PP can lead to disadvantages such as loss of binocular vision, discomfort from the patch itself, and reduced corneal oxygenation [13]. The healing period may last for several days and is associated with continuing pain and further visual disability from the dressing [13]. Instead of that, TCA can be effectively handled with BSCL to outfit pain release & work as a splint to reinforce epithelial cure & to preserve the binocular seeing [14,15].

Contact lenses are most commonly worn as an alternative to spectacles in the correction of refractive errors. Therapeutic BSCL has a wide range of uses [16].

There have been many modifications in contact lenses from the first corneal plastic lens to the introduction of the present hydrogel lens by Wichterle and Linn 1960, its routine use for corneal disorders came into use. Due to the advent of contact lenses technology, new materials have been developed covering not only the correction of optical error but also a variety of therapeutic purposes [17], like use bandage contact lens after laser procedures on the surface of the cornea (like photorefractive keratectomy PRK).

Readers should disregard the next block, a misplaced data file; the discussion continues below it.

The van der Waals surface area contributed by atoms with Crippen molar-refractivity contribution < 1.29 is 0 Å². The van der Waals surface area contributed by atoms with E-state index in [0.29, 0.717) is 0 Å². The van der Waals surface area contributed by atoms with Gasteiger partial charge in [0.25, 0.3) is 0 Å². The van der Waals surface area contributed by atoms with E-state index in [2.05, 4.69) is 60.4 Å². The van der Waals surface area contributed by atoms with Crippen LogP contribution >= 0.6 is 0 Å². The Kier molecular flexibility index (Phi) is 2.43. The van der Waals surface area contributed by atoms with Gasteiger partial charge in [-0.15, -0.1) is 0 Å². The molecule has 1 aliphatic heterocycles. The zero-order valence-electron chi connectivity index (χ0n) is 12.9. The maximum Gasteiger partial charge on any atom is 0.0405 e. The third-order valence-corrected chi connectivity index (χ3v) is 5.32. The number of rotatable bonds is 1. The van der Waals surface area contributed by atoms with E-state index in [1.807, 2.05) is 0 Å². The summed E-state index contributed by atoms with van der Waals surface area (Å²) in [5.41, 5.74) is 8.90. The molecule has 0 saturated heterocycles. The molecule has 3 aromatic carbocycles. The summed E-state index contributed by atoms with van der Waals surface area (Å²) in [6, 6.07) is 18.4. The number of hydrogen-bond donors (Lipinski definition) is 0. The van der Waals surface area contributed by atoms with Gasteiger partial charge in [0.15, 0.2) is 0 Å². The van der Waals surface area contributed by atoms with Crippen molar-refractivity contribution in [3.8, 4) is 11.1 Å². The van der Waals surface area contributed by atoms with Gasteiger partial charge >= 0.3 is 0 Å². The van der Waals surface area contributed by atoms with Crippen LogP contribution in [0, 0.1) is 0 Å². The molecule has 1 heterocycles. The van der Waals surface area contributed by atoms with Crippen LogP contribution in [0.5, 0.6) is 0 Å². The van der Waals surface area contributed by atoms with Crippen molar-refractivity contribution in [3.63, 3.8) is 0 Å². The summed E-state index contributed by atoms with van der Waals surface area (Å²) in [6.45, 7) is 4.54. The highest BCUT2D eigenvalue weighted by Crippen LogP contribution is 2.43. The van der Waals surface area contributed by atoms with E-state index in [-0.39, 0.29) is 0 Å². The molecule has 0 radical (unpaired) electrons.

Therapeutic BSCL may be fabricated from hydrogels, silicone, or collagen. Most lenses are hydrogels that consist of an acrylic polymer matrix capable of absorbing a substantial amount of water. These hydrophilic lenses are composed of up to 80% water depending on the type of lens and oxygen permeable. Initially, hydroxyethyl methacrylate (HEMA) was the hydrogel material used for therapeutic lenses [18].